On appeal by the government we reversed the orders sustaining the motions to dismiss in all cases except United States v. Parzyck, 8 Cir., 225 F.2d 180, in which it was charged that the substance added consisted of water and we affirmed the dismissal in that case. We reversed because the indictments affirmatively charged that the substance added was subject to taxation and, hence, stated a public offense and we remanded the cases for retrial. On retrial there was evidence which the government claimed sufficient to prove beyond a reasonable doubt that the defendant wilfully, wrongfully and unlawfully added a substance, to-wit liquid distilled spirits subject to taxation, to the original contents of marked liquor bottles. It appeared without dispute that the added substance used in refilling the marked liquor bottles consisted of distilled liquor on which the tax had been paid.
At the close of all the evidence the defendant moved for judgment of acquittal, which motion the court denied and submitted the case to the jury on instructions to which certain exceptions were saved by the defendant. The jury returned a verdict of guilty and the defendant thereupon moved for judgment of acquittal notwithstanding the verdict and this motion was likewise denied by the court and judgment and sentence of guilty were entered pursuant to the verdict.
In seeking reversal defendant contends that the evidence was insufficient to prove beyond a reasonable doubt that the defendant authorized or was responsible for adding the brand of distilled liquor to the other liquor contained in the marked liquor bottles. In view of the verdict of guilty we must view the evidence in a light most favorable to the government, giving the government the benefit of all such favorable inferences as might reasonably be drawn from the facts proven. So considered the evidence was, we think, sufficient to warrant the jury in finding the defendant responsible for adding the brand of distilled liquor to the other liquor contained in the marked liquor bottles and, because of our conclusion as to other issues, we shall not here consider in detail the evidence on this issue.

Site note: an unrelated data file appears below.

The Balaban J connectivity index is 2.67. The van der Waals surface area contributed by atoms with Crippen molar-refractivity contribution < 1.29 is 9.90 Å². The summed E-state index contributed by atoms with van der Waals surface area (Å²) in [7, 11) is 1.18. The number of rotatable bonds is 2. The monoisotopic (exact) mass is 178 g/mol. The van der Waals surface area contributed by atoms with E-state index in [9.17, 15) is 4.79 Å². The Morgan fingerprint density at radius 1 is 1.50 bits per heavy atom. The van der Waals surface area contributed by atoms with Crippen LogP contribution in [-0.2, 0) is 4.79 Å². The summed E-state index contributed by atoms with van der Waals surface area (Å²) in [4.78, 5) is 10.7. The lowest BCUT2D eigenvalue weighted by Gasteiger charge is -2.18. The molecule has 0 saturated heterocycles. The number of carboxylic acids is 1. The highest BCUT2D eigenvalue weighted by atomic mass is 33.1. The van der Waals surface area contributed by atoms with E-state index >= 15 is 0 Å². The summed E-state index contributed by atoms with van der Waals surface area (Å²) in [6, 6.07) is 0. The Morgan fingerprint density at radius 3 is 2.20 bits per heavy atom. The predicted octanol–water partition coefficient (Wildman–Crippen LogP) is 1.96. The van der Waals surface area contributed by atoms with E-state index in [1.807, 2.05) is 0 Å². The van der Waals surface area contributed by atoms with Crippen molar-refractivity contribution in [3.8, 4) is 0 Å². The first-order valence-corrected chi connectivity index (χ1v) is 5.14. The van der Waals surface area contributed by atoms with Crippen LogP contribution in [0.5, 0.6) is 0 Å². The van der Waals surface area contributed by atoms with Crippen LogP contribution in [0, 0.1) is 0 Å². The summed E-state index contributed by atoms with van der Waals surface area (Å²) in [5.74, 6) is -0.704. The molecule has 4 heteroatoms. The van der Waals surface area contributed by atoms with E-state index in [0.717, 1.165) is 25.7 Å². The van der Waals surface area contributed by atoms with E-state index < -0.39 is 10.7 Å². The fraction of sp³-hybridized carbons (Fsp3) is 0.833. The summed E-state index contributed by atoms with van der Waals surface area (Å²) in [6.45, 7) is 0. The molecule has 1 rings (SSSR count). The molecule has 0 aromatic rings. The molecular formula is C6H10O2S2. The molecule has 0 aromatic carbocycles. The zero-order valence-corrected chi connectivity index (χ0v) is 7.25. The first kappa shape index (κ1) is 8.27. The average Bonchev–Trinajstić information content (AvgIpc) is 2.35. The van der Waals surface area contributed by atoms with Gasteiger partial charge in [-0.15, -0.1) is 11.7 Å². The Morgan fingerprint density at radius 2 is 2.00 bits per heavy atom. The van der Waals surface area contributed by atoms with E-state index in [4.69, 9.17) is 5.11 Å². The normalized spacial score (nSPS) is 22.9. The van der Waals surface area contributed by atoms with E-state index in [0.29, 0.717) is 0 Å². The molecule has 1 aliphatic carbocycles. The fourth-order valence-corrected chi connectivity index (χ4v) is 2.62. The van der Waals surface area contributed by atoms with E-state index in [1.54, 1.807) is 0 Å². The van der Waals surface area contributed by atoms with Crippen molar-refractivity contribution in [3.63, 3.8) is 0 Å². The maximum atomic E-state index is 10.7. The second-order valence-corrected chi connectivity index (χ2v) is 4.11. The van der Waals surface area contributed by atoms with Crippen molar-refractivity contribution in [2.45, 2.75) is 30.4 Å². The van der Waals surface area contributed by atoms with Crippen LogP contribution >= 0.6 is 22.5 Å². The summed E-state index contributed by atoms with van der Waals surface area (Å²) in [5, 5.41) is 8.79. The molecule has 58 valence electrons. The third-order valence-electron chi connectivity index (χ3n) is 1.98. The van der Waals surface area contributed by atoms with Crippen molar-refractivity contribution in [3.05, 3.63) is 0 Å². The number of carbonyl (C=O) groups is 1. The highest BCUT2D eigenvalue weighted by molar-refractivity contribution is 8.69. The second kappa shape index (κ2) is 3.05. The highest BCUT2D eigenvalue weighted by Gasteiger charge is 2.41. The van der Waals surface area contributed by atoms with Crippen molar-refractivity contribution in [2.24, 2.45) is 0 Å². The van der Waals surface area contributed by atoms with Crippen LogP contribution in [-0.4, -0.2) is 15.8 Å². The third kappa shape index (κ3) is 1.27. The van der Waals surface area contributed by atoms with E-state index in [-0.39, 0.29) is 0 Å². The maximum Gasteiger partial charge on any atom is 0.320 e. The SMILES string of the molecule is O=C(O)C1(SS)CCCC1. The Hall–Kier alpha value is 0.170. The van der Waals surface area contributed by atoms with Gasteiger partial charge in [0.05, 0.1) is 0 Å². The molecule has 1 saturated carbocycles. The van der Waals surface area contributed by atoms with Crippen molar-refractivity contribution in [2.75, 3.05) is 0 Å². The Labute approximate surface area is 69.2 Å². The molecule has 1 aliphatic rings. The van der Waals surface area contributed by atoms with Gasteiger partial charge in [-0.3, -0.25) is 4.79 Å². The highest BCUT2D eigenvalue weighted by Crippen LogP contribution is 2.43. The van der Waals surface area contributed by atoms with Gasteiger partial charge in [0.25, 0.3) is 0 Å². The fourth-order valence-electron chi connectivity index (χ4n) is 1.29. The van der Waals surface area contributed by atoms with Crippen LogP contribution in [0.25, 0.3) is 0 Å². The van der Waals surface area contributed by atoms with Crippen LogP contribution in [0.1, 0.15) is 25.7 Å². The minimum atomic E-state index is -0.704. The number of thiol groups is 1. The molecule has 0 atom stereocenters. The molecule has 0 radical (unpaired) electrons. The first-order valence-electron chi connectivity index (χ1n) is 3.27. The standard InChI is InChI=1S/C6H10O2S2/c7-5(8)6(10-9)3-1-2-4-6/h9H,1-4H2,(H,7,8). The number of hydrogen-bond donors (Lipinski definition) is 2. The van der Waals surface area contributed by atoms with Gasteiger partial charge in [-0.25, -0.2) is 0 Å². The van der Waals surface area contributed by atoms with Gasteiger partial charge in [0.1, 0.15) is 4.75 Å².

In further support of his contention that the court should have granted his motion for judgment of acquittal interposed at the close of all the evidence defendant urges that there was no fraud on the revenue because the liquor added was taxpaid and that the court was in error in instructing the jury that it was no defense that the government was not deprived of any revenue and that the court erred in failing to give defendant's requested instruction No. 5 to the effect that in order to find the defendant guilty the jury must find that defendant wilfully refilled the liquor bottle in question by adding other liquor liable to taxation upon which a tax was due.
The regulation of the Secretary of the Treasury which defendant is charged with violating reads as follows:
"Reuse of containers. No liquor bottle or other authorized container shall be reused for the packaging of distilled spirits except as provided in Sec. 175.62, nor shall the original contents, or any portion of such original contents, remaining in a liquor bottle or other authorized container be increased by the addition of any substance."
The statute authorizing the Secretary of the Treasury to promulgate regulations relative to traffic in containers of distilled spirits reads as follows: